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The legislative veto describes features of at least two different forms of government, monarchies and those based on the separation of powers, applied to the authority of the monarch in the first and to the authority of the legislature in the second.
In the case of monarchy, legislative veto describes the right of the ruler to nullify the actions of a legislative body, for example, the French monarch's claim to the right to veto actions of the National Assembly at the start of the French Revolution.
In a parliamentary system with a bicameral legislature, it refers to the authority of the upper chamber, like Canada's Senate, to reject legislation or certain prescribed categories of legislation.
In the case of representative governments that divide their executive and legislative functions, legislative veto refers to the power of a legislature, or one house of a bicameral legislature, to nullify an action of the executive authority. The practice was common for several decades in the United States at the federal level until the Supreme Court ruled the practice unconstitutional in 1983 in Immigration and Naturalization Service v. Chadha.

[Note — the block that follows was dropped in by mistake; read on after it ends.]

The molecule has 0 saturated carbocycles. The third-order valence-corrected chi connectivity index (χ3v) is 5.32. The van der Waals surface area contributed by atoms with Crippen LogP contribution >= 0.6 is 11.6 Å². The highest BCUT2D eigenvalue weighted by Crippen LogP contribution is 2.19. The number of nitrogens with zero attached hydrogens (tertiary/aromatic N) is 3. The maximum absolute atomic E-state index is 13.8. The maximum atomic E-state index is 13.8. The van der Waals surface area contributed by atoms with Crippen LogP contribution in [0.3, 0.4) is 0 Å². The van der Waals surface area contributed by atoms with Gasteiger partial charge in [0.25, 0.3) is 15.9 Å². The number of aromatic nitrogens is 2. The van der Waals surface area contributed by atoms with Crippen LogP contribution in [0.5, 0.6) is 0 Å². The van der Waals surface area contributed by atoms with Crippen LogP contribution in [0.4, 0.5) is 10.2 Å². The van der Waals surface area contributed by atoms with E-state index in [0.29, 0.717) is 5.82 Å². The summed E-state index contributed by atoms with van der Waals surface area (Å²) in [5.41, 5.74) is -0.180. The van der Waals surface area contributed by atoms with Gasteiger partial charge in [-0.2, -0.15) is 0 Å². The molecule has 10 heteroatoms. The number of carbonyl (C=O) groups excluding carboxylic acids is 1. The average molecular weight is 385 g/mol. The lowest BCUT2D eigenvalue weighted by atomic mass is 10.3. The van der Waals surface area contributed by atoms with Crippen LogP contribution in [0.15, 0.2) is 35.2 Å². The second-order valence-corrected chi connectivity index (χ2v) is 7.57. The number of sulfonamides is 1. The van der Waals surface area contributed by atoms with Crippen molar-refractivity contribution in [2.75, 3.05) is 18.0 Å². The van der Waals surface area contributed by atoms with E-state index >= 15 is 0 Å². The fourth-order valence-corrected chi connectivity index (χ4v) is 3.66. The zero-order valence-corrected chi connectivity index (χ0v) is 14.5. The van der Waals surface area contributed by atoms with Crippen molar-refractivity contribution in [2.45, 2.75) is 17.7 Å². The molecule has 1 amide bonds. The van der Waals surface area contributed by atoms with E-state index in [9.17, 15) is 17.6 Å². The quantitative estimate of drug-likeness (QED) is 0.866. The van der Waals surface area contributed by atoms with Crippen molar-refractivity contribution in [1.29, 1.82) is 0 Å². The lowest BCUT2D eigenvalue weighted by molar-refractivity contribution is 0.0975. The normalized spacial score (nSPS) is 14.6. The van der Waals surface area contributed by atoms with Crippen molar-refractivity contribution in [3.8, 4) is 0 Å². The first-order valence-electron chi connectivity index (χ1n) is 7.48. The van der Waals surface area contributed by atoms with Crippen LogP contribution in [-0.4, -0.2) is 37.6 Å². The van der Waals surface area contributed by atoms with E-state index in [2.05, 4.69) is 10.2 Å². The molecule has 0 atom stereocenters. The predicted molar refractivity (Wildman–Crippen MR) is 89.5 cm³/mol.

In Germany, the term refers to the authority of the Federal Council (Bundesrat), which represents the German states, to nullify certain categories of legislation enacted by the Bundestag, the nation's legislature.
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